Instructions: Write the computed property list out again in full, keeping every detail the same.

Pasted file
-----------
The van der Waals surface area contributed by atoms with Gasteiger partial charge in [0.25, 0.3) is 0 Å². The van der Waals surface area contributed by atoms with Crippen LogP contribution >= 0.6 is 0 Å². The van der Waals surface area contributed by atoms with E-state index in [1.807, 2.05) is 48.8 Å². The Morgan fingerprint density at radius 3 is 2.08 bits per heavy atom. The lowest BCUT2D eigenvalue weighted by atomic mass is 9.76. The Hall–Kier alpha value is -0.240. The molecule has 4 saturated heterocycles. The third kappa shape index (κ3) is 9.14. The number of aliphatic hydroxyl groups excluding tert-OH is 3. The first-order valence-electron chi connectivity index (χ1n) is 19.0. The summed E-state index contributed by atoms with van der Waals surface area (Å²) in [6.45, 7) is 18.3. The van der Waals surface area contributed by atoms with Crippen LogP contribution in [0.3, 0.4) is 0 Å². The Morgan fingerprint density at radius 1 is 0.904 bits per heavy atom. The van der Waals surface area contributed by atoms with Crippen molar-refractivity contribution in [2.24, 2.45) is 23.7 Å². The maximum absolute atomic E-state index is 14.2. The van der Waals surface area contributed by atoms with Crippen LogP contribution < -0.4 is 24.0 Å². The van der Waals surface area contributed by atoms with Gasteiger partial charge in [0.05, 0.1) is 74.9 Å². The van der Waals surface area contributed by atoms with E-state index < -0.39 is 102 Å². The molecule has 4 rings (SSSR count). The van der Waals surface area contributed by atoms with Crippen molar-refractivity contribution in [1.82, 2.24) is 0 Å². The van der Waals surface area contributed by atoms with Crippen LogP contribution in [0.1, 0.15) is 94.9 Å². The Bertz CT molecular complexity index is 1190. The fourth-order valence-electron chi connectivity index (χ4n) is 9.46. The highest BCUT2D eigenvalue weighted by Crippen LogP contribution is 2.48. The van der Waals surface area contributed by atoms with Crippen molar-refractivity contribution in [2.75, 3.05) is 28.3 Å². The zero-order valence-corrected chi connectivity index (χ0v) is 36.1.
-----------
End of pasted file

The van der Waals surface area contributed by atoms with Gasteiger partial charge in [0.25, 0.3) is 0 Å². The van der Waals surface area contributed by atoms with Crippen LogP contribution >= 0.6 is 0 Å². The van der Waals surface area contributed by atoms with E-state index in [1.807, 2.05) is 48.8 Å². The Morgan fingerprint density at radius 3 is 2.08 bits per heavy atom. The lowest BCUT2D eigenvalue weighted by atomic mass is 9.76. The Hall–Kier alpha value is -0.240. The molecule has 4 saturated heterocycles. The third kappa shape index (κ3) is 9.14. The number of aliphatic hydroxyl groups excluding tert-OH is 3. The first-order valence-electron chi connectivity index (χ1n) is 19.0. The summed E-state index contributed by atoms with van der Waals surface area (Å²) in [6.45, 7) is 18.3. The van der Waals surface area contributed by atoms with Crippen LogP contribution in [0.3, 0.4) is 0 Å². The Morgan fingerprint density at radius 1 is 0.904 bits per heavy atom. The van der Waals surface area contributed by atoms with Crippen molar-refractivity contribution in [2.24, 2.45) is 23.7 Å². The maximum absolute atomic E-state index is 14.2. The van der Waals surface area contributed by atoms with Crippen LogP contribution < -0.4 is 24.0 Å². The van der Waals surface area contributed by atoms with Gasteiger partial charge in [0.05, 0.1) is 74.9 Å². The van der Waals surface area contributed by atoms with E-state index < -0.39 is 102 Å². The molecule has 4 rings (SSSR count). The van der Waals surface area contributed by atoms with Crippen molar-refractivity contribution in [1.82, 2.24) is 0 Å². The van der Waals surface area contributed by atoms with Crippen LogP contribution in [0.1, 0.15) is 94.9 Å². The Bertz CT molecular complexity index is 1190. The fourth-order valence-electron chi connectivity index (χ4n) is 9.46. The highest BCUT2D eigenvalue weighted by Crippen LogP contribution is 2.48. The van der Waals surface area contributed by atoms with Crippen molar-refractivity contribution in [2.75, 3.05) is 28.3 Å². The zero-order valence-corrected chi connectivity index (χ0v) is 36.1.